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Recent Posts

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1
There is no way I am going to miss this!

Crazy
2
Bodywork / Painting / Plating / Re: Welding Gas Tanks
« Last post by datadavid on Today at 03:23:04 »
https://twistedsifter-files-wordpress-com.cdn.ampproject.org/i/s/twistedsifter.files.wordpress.com/2015/08/welds-by-scott-raabe-10.jpg


Sent from my iPhone using DO THE TON
I dont really get how one can weld that cold. I would get fired for welding too slow to get those colors, or weld in an argon box. Or have someone hold a gas nozzle on the welds.
3
Bodywork / Painting / Plating / Re: Welding Gas Tanks
« Last post by datadavid on Today at 03:20:20 »
I'm glad you found some good drugs.  LOL.  A welder is very much a person.
I prefer being called weldician
4
Bodywork / Painting / Plating / Re: Welding Gas Tanks
« Last post by datadavid on Today at 03:19:57 »
I'd heard they were good, friend had one but was a pretty shitty weldor (weldor is the person, welder is the machinery - todays English lesson  8) )  He never got good welds with it but more to his lack of skill. Personally I never tried it, he didn't want me doing better welds than him (wouldn't be difficult). I got a microtorch a few years ago (before they were made in China for $45.00  ::) ) Works OK on anything over 0.010" thick, maybe thinner but I haven't tried it.
Over the years I've found good regulators are worth the money as they will hold a constant LOW pressure (4 psi or less) The best ones have all been two stage though, single stage regulators always have a problem at real low or real high pressure in my experience.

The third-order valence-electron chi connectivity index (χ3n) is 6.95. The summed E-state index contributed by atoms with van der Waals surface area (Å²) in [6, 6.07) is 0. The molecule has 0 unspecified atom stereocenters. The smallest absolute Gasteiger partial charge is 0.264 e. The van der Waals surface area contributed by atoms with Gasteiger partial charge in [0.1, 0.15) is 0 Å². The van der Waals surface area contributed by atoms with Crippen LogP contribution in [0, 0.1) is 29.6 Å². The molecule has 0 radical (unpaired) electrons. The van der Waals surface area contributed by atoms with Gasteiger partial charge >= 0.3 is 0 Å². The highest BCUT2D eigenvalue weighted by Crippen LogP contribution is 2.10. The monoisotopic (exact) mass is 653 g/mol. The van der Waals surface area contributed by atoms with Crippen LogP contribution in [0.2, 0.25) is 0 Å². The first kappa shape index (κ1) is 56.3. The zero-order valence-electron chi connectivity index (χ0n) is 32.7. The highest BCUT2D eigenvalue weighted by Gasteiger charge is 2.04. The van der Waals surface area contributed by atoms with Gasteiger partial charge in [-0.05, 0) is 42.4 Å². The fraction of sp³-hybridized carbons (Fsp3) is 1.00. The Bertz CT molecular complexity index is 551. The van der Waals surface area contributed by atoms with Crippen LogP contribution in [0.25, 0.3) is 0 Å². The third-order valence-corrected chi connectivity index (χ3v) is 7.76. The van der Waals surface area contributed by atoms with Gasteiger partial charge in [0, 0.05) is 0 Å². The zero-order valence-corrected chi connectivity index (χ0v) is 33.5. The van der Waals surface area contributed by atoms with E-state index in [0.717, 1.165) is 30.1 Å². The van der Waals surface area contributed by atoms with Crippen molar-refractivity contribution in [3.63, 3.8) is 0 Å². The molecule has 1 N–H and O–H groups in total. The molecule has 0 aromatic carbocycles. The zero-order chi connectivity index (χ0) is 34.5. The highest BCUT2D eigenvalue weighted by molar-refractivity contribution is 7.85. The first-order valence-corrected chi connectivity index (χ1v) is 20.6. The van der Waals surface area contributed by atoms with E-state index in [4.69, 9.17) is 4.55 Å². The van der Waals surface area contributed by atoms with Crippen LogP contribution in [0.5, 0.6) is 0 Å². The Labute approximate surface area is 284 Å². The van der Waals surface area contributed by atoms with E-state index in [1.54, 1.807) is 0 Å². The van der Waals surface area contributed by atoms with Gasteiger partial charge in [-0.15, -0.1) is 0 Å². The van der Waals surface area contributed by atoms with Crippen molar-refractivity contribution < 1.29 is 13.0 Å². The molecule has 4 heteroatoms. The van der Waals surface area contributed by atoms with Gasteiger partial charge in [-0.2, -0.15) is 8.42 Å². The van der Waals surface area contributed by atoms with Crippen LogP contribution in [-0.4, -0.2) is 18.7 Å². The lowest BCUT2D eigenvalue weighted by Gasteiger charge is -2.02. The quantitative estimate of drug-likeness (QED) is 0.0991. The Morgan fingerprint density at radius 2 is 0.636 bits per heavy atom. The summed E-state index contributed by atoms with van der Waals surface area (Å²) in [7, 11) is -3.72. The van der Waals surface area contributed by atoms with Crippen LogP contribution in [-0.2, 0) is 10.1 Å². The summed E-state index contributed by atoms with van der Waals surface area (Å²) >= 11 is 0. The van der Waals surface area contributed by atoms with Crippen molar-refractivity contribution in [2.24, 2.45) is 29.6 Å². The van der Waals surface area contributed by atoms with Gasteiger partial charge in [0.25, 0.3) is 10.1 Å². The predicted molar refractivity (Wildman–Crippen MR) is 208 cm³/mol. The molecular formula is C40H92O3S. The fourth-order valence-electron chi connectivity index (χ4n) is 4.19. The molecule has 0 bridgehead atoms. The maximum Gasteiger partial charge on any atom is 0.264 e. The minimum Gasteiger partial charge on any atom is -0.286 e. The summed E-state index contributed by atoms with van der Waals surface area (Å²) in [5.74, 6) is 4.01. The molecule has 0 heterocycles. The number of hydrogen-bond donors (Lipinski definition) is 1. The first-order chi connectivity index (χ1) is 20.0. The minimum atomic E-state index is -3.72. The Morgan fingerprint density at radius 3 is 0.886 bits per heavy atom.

Stainless steel is real difficult to gas weld paricularly if you can't use inert gas inside a tube, it can look good but is almost always porous, if it looks like a metal sponge, it is  ;D
Youre not really supposed to weld stainless with acetylene, but its handy to know in a pinch!
5
After the first components turned out nicely, the work can go on.

The next step is working on the rear section of the frame.

We'll be using the rear mount on the engine also as pivoting point for the swingarm axle...Just like the original Sportster does it, too.

The very first thing here is...our CNC...





6
Time for the first Test Assembly.

The top tube is 100mm OD Aluminum, tack welded to the machined steering head.

On the bottom we did a cut out, to get the engine closer to the frame tube.

Right now it's of course still way too long. It'll be cut to size later on.









7
Test Fitting the front engine mount...







And now the Money shot..

Front engine mount, Steering Head and Fork Assembly

8
After a few hours on the Machine we ended up with this







9
Once I've finished the design the guys at our shop machined the parts for me.

Here are some pictures from the process.

First the Steering Head...








Now the front engine mount...






10
As I have now the reuired measurements for the front engine mount, the first few components could be designed.

The very first part is the steering head and front engine mount.

Here are some screenshots from my 3D models.





These are 2 parts, which are bolted together.

Both are CNC cut out of a solid block of Aluminum.

The steering head is also hollowed out from the rear, to save weight.

Why cutting these out of a solid block?

- It's extremly strong
- It gives you perfect control over the geometry. A welded assembly will never be as precise.
- I've never seen anybody else do it this way...so why not build something special ?!
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